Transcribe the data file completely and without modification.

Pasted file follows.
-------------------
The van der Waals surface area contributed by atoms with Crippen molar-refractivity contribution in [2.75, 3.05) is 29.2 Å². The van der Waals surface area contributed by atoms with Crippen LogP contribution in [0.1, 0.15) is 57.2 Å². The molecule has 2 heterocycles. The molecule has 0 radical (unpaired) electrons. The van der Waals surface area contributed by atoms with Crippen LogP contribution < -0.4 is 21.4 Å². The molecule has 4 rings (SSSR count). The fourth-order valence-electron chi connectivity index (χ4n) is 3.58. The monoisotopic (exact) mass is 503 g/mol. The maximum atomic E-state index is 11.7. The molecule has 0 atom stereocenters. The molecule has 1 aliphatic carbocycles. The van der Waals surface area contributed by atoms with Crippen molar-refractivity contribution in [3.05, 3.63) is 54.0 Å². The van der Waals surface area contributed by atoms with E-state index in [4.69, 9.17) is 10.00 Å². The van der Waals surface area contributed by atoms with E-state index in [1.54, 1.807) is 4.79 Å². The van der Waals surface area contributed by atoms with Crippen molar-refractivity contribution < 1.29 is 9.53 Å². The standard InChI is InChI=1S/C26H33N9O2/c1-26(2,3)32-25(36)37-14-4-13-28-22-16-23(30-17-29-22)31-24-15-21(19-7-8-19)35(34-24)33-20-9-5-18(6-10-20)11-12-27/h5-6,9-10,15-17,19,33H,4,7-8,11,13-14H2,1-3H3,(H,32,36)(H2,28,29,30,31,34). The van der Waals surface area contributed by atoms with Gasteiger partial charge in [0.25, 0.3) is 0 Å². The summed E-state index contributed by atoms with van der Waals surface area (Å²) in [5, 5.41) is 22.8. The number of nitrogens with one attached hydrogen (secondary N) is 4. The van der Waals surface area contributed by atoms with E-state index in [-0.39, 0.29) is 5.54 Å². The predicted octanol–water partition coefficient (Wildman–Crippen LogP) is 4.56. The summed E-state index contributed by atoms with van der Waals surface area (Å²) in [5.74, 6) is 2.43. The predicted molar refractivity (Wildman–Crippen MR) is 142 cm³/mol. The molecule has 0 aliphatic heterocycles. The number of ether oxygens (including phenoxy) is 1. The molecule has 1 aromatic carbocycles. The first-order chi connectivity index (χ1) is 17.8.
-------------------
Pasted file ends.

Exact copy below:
The van der Waals surface area contributed by atoms with Crippen molar-refractivity contribution in [2.75, 3.05) is 29.2 Å². The van der Waals surface area contributed by atoms with Crippen LogP contribution in [0.1, 0.15) is 57.2 Å². The molecule has 2 heterocycles. The molecule has 0 radical (unpaired) electrons. The van der Waals surface area contributed by atoms with Crippen LogP contribution < -0.4 is 21.4 Å². The molecule has 4 rings (SSSR count). The fourth-order valence-electron chi connectivity index (χ4n) is 3.58. The monoisotopic (exact) mass is 503 g/mol. The maximum atomic E-state index is 11.7. The molecule has 0 atom stereocenters. The molecule has 1 aliphatic carbocycles. The van der Waals surface area contributed by atoms with Crippen molar-refractivity contribution in [3.05, 3.63) is 54.0 Å². The van der Waals surface area contributed by atoms with E-state index in [4.69, 9.17) is 10.00 Å². The van der Waals surface area contributed by atoms with E-state index in [1.54, 1.807) is 4.79 Å². The van der Waals surface area contributed by atoms with Crippen molar-refractivity contribution < 1.29 is 9.53 Å². The standard InChI is InChI=1S/C26H33N9O2/c1-26(2,3)32-25(36)37-14-4-13-28-22-16-23(30-17-29-22)31-24-15-21(19-7-8-19)35(34-24)33-20-9-5-18(6-10-20)11-12-27/h5-6,9-10,15-17,19,33H,4,7-8,11,13-14H2,1-3H3,(H,32,36)(H2,28,29,30,31,34). The van der Waals surface area contributed by atoms with Gasteiger partial charge in [0.25, 0.3) is 0 Å². The summed E-state index contributed by atoms with van der Waals surface area (Å²) in [5, 5.41) is 22.8. The number of nitrogens with one attached hydrogen (secondary N) is 4. The van der Waals surface area contributed by atoms with E-state index in [-0.39, 0.29) is 5.54 Å². The predicted octanol–water partition coefficient (Wildman–Crippen LogP) is 4.56. The summed E-state index contributed by atoms with van der Waals surface area (Å²) in [5.74, 6) is 2.43. The predicted molar refractivity (Wildman–Crippen MR) is 142 cm³/mol. The molecule has 0 aliphatic heterocycles. The number of ether oxygens (including phenoxy) is 1. The molecule has 1 aromatic carbocycles. The first-order chi connectivity index (χ1) is 17.8.